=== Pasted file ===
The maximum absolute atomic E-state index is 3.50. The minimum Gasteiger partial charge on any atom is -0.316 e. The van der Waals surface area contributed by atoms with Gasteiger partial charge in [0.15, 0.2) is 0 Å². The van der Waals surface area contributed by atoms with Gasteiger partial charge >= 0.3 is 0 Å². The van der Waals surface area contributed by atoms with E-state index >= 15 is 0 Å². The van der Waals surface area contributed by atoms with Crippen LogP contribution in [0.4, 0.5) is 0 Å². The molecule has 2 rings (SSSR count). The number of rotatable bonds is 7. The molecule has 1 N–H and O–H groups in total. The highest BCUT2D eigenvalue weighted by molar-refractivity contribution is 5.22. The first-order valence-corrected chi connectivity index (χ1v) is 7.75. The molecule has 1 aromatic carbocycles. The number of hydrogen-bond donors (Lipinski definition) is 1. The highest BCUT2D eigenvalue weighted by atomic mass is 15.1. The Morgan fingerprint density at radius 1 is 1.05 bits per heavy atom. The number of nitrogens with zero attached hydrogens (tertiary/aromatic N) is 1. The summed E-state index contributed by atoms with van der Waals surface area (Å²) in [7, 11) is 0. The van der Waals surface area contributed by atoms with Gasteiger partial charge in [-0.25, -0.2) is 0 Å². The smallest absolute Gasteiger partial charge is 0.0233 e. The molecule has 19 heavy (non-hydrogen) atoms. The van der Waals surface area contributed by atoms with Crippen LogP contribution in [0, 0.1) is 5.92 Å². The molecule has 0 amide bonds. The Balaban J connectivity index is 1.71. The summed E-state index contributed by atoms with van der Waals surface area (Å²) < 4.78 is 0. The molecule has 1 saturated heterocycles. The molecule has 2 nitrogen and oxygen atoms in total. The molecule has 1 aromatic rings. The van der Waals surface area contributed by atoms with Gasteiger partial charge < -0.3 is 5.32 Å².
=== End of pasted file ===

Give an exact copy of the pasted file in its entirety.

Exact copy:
The maximum absolute atomic E-state index is 3.50. The minimum Gasteiger partial charge on any atom is -0.316 e. The van der Waals surface area contributed by atoms with Gasteiger partial charge in [0.15, 0.2) is 0 Å². The van der Waals surface area contributed by atoms with Gasteiger partial charge >= 0.3 is 0 Å². The van der Waals surface area contributed by atoms with E-state index >= 15 is 0 Å². The van der Waals surface area contributed by atoms with Crippen LogP contribution in [0.4, 0.5) is 0 Å². The molecule has 2 rings (SSSR count). The number of rotatable bonds is 7. The molecule has 1 N–H and O–H groups in total. The highest BCUT2D eigenvalue weighted by molar-refractivity contribution is 5.22. The first-order valence-corrected chi connectivity index (χ1v) is 7.75. The molecule has 1 aromatic carbocycles. The number of hydrogen-bond donors (Lipinski definition) is 1. The highest BCUT2D eigenvalue weighted by atomic mass is 15.1. The Morgan fingerprint density at radius 1 is 1.05 bits per heavy atom. The number of nitrogens with zero attached hydrogens (tertiary/aromatic N) is 1. The summed E-state index contributed by atoms with van der Waals surface area (Å²) in [7, 11) is 0. The van der Waals surface area contributed by atoms with Gasteiger partial charge in [-0.25, -0.2) is 0 Å². The smallest absolute Gasteiger partial charge is 0.0233 e. The molecule has 19 heavy (non-hydrogen) atoms. The van der Waals surface area contributed by atoms with Crippen LogP contribution in [0, 0.1) is 5.92 Å². The molecule has 0 amide bonds. The Balaban J connectivity index is 1.71. The summed E-state index contributed by atoms with van der Waals surface area (Å²) < 4.78 is 0. The molecule has 1 saturated heterocycles. The molecule has 2 nitrogen and oxygen atoms in total. The molecule has 1 aromatic rings. The van der Waals surface area contributed by atoms with Gasteiger partial charge < -0.3 is 5.32 Å².